Saturday, March 17, 2007

Civil War Thoughts, Part the First: Pro-registration- dead on arrival?

This post deals with Civil War #1-7, the supporting tie-in books and the aftermath. There are some spoilers below if you have not read Civil War #7, Captain America #25, or Amazing Spider-Man #538. You have been warned. That's more than you got from CNN.

Mr. Speed (and other people) have wondered why so few comics fans have fallen onto the pro-registration side of things in the wake of Marvel's Civil War event.

That's a good question, and some of the answers are part of my bigger problems with Civil War and Marvel's current editorial position in general, but for this post, I'll focus on why the Pro-Reg arguement never had a chance.

1. History.

Ever since the ground-breaking "Days of Future Past" story in X-Men #141-142, the realization of a mutant registration act has been one of the signs of impending doom for mutants at the least, other superhumans and normal humans in the more apocalyptic possible futures. Rachael Grey, Cable and Bishop all come from different possible futures where the Mutant Registration Act became law, and the persecution of mutants and development of the Sentinel program all but doomed humanity. Convincing comic fans that this very same Act, applied not only to mutants, but all superheroes, is suddenly a good thing is a nigh-impossible task.

2. Plausibility.

Marvel's effort to apply the X-Men's "sworn to protect a world that fears and hates them" shtick to all superheroes in the wake of M-Day isn't a bad idea, but presents a great many logistical problems. How do you make heroes like the Avengers, or the Fantastic Four, who have saved the entire world/universe multiple times, and have been publicly acknowledged as doing so, hated and feared by the common man?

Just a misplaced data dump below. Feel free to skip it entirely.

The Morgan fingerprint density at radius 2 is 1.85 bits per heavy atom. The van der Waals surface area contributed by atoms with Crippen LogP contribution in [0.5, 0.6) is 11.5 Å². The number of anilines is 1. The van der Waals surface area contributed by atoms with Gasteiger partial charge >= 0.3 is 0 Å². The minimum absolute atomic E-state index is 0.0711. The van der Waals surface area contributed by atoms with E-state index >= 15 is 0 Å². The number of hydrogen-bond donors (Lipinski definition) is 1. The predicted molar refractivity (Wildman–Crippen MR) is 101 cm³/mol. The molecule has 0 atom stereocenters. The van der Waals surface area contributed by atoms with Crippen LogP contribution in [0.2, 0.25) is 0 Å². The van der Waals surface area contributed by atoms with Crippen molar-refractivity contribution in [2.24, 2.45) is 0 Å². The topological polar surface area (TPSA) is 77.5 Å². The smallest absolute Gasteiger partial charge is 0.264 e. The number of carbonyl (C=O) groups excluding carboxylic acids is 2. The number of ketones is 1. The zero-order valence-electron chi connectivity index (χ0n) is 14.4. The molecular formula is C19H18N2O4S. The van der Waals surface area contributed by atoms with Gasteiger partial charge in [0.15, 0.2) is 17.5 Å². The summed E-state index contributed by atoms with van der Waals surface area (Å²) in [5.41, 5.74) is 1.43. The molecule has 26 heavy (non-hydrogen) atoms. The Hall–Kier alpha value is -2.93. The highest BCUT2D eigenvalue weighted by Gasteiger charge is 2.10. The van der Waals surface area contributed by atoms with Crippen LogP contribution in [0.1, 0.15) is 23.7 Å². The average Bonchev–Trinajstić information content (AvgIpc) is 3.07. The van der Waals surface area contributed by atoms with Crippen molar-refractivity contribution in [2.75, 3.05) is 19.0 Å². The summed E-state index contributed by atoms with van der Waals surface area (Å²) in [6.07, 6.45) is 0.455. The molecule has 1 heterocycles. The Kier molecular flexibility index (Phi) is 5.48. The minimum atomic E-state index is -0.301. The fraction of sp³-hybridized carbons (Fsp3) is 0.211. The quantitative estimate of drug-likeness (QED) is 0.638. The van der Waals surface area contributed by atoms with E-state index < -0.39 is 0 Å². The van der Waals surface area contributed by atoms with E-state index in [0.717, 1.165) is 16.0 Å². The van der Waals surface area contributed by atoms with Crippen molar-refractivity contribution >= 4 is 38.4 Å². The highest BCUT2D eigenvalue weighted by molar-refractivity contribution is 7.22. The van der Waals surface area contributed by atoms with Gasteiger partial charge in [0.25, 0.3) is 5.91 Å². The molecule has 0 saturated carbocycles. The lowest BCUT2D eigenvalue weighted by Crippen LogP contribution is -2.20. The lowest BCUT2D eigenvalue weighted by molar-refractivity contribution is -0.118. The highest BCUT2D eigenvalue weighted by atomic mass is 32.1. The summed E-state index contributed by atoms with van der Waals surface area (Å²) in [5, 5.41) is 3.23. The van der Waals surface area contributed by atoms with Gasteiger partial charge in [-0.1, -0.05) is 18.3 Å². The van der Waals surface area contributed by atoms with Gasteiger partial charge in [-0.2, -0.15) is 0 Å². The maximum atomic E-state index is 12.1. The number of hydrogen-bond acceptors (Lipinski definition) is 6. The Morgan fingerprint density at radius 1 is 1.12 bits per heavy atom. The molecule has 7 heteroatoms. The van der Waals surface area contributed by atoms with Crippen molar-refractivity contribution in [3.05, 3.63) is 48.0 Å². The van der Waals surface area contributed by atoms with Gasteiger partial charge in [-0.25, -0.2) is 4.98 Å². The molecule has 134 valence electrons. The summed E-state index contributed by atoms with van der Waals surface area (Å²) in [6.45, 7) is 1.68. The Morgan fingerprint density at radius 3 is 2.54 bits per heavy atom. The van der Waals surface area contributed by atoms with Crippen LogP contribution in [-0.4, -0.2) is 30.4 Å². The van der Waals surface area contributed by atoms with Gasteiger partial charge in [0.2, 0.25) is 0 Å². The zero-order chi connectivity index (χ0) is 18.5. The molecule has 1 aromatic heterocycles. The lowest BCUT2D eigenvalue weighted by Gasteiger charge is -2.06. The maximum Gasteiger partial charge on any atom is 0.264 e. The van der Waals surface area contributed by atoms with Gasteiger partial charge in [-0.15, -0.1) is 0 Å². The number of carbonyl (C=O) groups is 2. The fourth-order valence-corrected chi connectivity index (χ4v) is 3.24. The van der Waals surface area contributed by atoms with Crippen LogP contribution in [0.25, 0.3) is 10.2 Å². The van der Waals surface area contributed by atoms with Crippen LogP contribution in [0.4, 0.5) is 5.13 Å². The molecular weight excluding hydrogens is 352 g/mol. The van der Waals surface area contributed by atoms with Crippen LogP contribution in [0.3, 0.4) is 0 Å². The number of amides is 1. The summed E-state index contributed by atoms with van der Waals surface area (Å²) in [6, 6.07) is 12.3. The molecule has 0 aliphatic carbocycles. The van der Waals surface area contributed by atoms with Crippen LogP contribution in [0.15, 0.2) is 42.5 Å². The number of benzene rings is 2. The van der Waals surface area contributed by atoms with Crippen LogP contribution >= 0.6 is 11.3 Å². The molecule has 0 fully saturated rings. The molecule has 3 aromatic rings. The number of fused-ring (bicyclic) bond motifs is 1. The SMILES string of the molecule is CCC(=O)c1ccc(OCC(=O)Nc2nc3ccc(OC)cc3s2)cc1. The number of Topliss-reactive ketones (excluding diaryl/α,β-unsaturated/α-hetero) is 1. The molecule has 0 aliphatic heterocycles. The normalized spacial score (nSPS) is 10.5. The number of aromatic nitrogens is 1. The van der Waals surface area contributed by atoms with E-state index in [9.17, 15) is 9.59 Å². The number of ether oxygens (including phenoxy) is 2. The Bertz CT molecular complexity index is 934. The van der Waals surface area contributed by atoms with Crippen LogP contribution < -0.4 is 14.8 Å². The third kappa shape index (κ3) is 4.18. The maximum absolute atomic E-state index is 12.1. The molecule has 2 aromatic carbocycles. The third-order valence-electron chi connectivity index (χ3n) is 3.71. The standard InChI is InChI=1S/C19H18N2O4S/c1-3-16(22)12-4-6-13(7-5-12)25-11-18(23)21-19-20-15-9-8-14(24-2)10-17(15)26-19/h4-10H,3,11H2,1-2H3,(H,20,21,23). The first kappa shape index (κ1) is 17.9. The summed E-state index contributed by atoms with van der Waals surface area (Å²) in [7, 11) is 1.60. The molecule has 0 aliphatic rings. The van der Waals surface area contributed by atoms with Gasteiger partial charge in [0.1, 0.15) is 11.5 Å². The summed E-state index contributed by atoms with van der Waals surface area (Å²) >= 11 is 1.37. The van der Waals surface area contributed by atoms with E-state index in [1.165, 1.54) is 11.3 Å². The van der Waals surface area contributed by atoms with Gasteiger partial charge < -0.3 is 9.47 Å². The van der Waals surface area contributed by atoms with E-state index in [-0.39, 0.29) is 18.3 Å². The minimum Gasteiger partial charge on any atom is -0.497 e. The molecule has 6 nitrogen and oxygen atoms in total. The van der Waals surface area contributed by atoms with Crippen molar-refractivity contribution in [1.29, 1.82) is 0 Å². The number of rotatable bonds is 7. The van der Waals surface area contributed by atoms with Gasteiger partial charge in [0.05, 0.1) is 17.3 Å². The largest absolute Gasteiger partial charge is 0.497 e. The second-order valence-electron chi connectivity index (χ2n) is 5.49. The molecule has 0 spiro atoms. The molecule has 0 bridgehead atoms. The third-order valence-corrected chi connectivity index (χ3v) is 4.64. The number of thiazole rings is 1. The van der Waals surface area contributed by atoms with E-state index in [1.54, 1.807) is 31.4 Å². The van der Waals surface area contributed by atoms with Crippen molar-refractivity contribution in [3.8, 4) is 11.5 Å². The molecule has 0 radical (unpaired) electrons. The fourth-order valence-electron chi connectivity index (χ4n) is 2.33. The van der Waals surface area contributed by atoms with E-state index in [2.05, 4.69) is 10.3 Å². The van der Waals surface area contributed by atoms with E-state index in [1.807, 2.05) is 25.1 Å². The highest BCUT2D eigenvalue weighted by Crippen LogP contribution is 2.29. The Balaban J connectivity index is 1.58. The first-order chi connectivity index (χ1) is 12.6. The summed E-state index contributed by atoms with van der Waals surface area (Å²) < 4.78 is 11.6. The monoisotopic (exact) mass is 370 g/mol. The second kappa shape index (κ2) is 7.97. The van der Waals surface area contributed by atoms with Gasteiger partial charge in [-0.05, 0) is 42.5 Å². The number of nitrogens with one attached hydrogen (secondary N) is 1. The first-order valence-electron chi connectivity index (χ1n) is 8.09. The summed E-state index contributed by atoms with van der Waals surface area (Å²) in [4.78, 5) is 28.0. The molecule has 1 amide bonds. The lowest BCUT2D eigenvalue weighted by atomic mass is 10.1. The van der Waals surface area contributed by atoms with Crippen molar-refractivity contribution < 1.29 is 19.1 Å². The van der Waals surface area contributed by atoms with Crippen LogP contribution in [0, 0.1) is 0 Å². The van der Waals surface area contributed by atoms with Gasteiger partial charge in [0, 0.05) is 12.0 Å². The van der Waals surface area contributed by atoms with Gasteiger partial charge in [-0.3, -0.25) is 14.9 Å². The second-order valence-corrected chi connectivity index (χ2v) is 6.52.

Marvel's answer: kill some kids.

Stamford was a tragedy, sure. But far worse things have happened in recent memory. An entire country was wiped out in New X-Men #115 and superheroes failed to stop it. I'm fairly sure there was more than one school's worth of kids in Genosha. Where was the outcry then? Kang the Conquerer nuked Washington D.C. in 2001 (Avengers #41-55, The Kang Dynasty) killing millions of people, as well as taking over the world. Did people blame heroes for that? Was there vitriol spewed at the Avengers when they finally beat back the menace? No. they were treated, quite rightly, as heroes.

So you can see my confusion when minor collateral damage, relatively speaking, sparks a witch hunt in the Marvel U. In the end, why did this particular event turn public opinion against heroes? Because the writers wanted it to. You'll be seeing that motivation a lot in Civil War.

3. Privacy